Technologies such as smartphones have had a profound impact on everyday activities, providing us with instant access to a boundless archive of information and real-time communications with others. Additionally, new devices such as standalone 'smartspeaker' devices, which are controlled entirely through voice, are making an appearance in the home. This instantaneity and pervasiveness of these technologies has not unfolded without critique, however, as many complain of situations where we are surrounded by friends but become distracted, lose track of the conversation, or have trouble balancing demands both our from devices and the conversational involvement.
Through the completion of three observational studies, my thesis reveals how people bring their device use into a multi-party conversation as part of socialising together. Furthermore, these interactions are shown to unfold collaboratively, with co-present others supporting device users to complete their interactional projects occasioned through the conversation.
The thesis studies three such technologies, and examines how interaction with and around the device situationally unfolds:
Each study takes place in what is categorically called a 'casual-social' setting, with these settings demarcated as places where people gather to socialise and relax. The first two of these studies adopt a participant-observer approach, and all three employ an analytic lens based on ethnomethodology. The first study observes groups of friends socialising in a pub together, and reveals how natural device use becomes occasioned in and through interaction and how the device use is interleaved amongst talk in the setting. Study two adopts a similar premise but asks participants to preferentially use their device's voice-controlled 'personal assistant' in situations where they would typically type into a device. This reveals how people accountably and interactionally accomplish this practice. In both of these studies, participants were not asked to use technology or perform any activity other than to socialise together. The final study explores the use of smartspeakers in the home through a longitudinal study. These devices are designed with 'far-field' microphones to allow users to speak to them at a distance, and with speakers to allow the device to respond using a synthesised voice. Through capturing their use over a one month period, the study reveals how devices are used as part of the multi-activity home, alongside other ongoing activities.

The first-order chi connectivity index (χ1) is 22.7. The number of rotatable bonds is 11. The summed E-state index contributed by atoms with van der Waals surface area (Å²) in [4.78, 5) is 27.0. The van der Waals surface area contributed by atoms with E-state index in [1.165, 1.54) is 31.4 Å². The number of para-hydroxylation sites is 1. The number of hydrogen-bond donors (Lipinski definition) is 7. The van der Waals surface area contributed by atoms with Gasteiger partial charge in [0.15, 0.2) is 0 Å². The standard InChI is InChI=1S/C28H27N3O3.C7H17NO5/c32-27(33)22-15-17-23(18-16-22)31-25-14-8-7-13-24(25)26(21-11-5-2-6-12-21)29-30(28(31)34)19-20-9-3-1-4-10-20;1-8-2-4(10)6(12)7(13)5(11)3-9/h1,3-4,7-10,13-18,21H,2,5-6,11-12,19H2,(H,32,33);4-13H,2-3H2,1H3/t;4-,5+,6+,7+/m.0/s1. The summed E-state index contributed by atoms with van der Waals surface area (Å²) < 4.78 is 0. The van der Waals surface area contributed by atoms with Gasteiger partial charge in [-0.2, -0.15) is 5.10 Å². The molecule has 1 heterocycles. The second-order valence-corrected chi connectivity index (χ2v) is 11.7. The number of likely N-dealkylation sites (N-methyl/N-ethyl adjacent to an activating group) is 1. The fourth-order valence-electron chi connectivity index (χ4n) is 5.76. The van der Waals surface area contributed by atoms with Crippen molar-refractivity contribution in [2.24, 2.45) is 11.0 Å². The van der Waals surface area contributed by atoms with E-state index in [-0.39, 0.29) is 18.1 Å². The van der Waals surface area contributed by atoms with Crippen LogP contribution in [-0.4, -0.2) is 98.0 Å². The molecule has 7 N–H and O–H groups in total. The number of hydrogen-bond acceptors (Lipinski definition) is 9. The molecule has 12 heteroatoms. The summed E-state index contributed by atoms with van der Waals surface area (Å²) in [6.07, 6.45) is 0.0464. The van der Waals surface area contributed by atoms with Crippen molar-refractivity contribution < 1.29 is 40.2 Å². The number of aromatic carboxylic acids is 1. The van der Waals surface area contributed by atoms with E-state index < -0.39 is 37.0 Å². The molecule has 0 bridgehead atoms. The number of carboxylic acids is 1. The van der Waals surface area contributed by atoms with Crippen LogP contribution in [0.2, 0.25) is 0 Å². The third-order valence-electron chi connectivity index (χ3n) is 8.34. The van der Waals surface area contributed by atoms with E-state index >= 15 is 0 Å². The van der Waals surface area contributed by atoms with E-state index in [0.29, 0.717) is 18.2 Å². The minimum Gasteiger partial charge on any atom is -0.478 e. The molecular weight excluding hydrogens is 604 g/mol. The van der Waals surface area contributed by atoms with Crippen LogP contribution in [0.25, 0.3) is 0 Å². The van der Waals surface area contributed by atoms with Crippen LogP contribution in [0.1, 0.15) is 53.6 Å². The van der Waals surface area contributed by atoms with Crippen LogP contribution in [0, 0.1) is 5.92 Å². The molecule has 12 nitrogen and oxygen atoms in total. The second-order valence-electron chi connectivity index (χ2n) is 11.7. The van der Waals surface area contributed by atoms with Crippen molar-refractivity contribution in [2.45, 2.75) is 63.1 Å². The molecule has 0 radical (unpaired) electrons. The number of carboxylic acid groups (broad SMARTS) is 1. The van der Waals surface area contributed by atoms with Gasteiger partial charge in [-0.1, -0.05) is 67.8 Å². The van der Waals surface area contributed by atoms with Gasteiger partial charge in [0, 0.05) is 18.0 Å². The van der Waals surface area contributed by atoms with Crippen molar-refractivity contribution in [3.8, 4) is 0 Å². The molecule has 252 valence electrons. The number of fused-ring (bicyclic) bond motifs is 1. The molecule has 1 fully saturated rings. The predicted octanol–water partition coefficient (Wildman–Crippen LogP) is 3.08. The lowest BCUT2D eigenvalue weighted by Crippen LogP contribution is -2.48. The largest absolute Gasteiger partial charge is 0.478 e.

The thesis makes a number of contributions, such as identifying for what purposes and how people use devices in and through socialising together in a casual-social setting, including the collaborative nature of these interactions. Dealing with technical troubles with devices such as smartspeakers was identified as being a potentially collaborative activity amongst the groups, and synthesised responses from the VUI were ostensibly 'resources' for dealing with these troubles and progressing interaction with the device. Through its presentation of thick description and analysis, the thesis establishes the case for further research to examine and design for gatherings in such settings.
Please see my website for an up-to-date list of publications.
This author is supported by the Horizon Centre for Doctoral Training at the University of Nottingham (RCUK Grant No. EP/G037574/1) and by the RCUK’s Horizon Digital Economy Research Institute (RCUK Grant No. EP/G065802/1).